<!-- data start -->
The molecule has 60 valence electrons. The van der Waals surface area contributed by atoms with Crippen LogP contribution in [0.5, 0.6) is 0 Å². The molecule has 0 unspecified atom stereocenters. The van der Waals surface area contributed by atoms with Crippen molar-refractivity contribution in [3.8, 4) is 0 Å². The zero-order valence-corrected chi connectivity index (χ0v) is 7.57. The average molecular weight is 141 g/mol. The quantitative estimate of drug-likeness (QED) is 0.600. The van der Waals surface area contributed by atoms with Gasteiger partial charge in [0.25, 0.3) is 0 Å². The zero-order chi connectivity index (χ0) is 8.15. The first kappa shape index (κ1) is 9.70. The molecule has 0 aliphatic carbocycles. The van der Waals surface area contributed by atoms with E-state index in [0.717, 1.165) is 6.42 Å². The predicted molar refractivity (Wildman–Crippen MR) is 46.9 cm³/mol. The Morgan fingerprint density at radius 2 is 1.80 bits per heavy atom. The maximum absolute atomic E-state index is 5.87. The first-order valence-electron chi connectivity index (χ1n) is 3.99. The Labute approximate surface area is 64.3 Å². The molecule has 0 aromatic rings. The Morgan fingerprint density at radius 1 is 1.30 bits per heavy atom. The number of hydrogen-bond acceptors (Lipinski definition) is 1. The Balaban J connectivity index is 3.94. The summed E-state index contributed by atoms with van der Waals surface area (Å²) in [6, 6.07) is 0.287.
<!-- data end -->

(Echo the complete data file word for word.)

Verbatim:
The molecule has 60 valence electrons. The van der Waals surface area contributed by atoms with Crippen LogP contribution in [0.5, 0.6) is 0 Å². The molecule has 0 unspecified atom stereocenters. The van der Waals surface area contributed by atoms with Crippen molar-refractivity contribution in [3.8, 4) is 0 Å². The zero-order valence-corrected chi connectivity index (χ0v) is 7.57. The average molecular weight is 141 g/mol. The quantitative estimate of drug-likeness (QED) is 0.600. The van der Waals surface area contributed by atoms with Gasteiger partial charge in [0.25, 0.3) is 0 Å². The zero-order chi connectivity index (χ0) is 8.15. The first kappa shape index (κ1) is 9.70. The molecule has 0 aliphatic carbocycles. The van der Waals surface area contributed by atoms with E-state index in [0.717, 1.165) is 6.42 Å². The predicted molar refractivity (Wildman–Crippen MR) is 46.9 cm³/mol. The Morgan fingerprint density at radius 2 is 1.80 bits per heavy atom. The maximum absolute atomic E-state index is 5.87. The first-order valence-electron chi connectivity index (χ1n) is 3.99. The Labute approximate surface area is 64.3 Å². The molecule has 0 aromatic rings. The Morgan fingerprint density at radius 1 is 1.30 bits per heavy atom. The number of hydrogen-bond acceptors (Lipinski definition) is 1. The Balaban J connectivity index is 3.94. The summed E-state index contributed by atoms with van der Waals surface area (Å²) in [6, 6.07) is 0.287.